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Would You Work for You?

November 13, 2013
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"Dairy producers can create opportunity for success by giving employees greater responsibility on the farm," says Chuck Schwartau.  
 
 

Labor management expert Chuck Schwartau shares how dairy managers can make the most of their strengths and weaknesses to best manage employees.

Hiring labor increases your dairy’s operational efficiency and the likelihood of getting tasks done on time. It makes more efficient use of capital and overhead, increases production for profit and offers more opportunities for growth. Moreover, having employees gives you more time for marketing, pricing and financial activities.
 
But are you making the most of your personal strengths and correcting your weaknesses in managing your labor force?
 
University of Minnesota Extension educator and professor Chuck Schwartau took an audience through an employer self-assessment Wednesday at the Elite Producer Business Conference. He asked dairy producers to think about the following areas:
ChuckSchwartau photo
Chuck Schwartau
 
  • Can you teach? Teaching takes several forms, Schwartau said. Sometimes you’ll be in a classroom setting, other times you’ll be demonstrating, and sometimes it’s purely by example. "Don’t discount the impact of the way you carry yourself and perform your work on the farm," he said. "Others observe and see your example as one to emulate." Schwartau also encouraged producers to take advantage of experienced employees as teachers.
  • Do you have patience? Sometimes you’ll have to repeat instructions and demonstrations several times before an employee masters the task. It doesn’t mean that the person who needs those repeats is a poor employee. He or she may be an excellent employee, but one who learns in a different way.
  • Are you a good listener? "Listening is a skill that needs to be honed," Schwartau said. It can be hard to be quiet and give time for others to speak, to focus on them and process what they are saying. There is nothing that says you must respond immediately to comments and questions from others. "It’s often advisable to hesitate," he added. "You may keep from saying something you regret later, or you may express yourself more clearly."
  • Do you trust your employees? If you show your employees you trust them to do the task the way you want, and you have prepared them for the work, you stand a great chance for growth and loyalty from your employees.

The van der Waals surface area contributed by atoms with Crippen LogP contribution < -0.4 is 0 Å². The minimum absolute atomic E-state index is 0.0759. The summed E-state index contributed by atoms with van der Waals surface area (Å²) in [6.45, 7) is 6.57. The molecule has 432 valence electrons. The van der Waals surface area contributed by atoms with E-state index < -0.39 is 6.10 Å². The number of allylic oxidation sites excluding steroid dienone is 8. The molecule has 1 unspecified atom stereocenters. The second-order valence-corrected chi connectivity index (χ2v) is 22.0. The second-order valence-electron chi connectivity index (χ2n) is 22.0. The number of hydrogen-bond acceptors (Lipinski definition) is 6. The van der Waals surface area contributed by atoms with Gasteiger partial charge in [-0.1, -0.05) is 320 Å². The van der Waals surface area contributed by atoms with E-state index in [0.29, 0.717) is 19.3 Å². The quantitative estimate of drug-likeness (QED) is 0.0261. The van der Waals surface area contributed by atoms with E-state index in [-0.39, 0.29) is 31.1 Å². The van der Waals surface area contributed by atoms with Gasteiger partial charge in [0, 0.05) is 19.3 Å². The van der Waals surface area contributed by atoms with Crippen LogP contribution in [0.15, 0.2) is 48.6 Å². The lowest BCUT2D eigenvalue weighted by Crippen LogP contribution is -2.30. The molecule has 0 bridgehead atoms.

• Do you have any biases that may get in the way? "Part of dealing with bias is simply recognizing we all have biases and watching that we don’t let them get in the way of how we treat our employees and their relationships on the farm," Schwartau said. Watch and listen to employees as well to be sure they aren’t creating a hostile workplace.
  • Are you respected by others? If you show that respect to your employees, it will be returned. Respect them for the significant contributions they make to success of your farm. "Respect that they have family obligations just like you – school conferences, kids’ ball games, church activities, occasional need for personal business," said Schwartau. "Most employees want to do a good job for you, so if you give them the opportunity, recognize them for it and treat them with the respect you’d like to have."
  • Are you a pessimist or an optimist? Like respect, your attitude toward life in general will probably be reflected back by your employees.
  • Can you delegate to others? "A real leader in any business is the one who can delegate tasks to others," Schwartau said. "This isn’t a sign of laziness – it’s a sign of faith and preparation."
  • Are you consistent? If you’re hot and cold from one day to the next, or if you require something one way today and another way tomorrow, your relationship with your employees will suffer.
 
"Dairy producers can create opportunity for success by giving employees greater responsibility on the farm, providing training for improvement and giving adequate rope to be responsible but not enough to hang themselves," said Schwartau.
 
He urged producers to design jobs so employees understand the significance of their effort to the farm. "Design jobs to have responsibility, challenge, freedom and opportunities for creativity," Schwartau said.
 
He also encouraged producers to find a way to provide feedback and evaluation so employees know how they’re doing.
 
See Schwartau’s presentation here. Find additional resources here and here.

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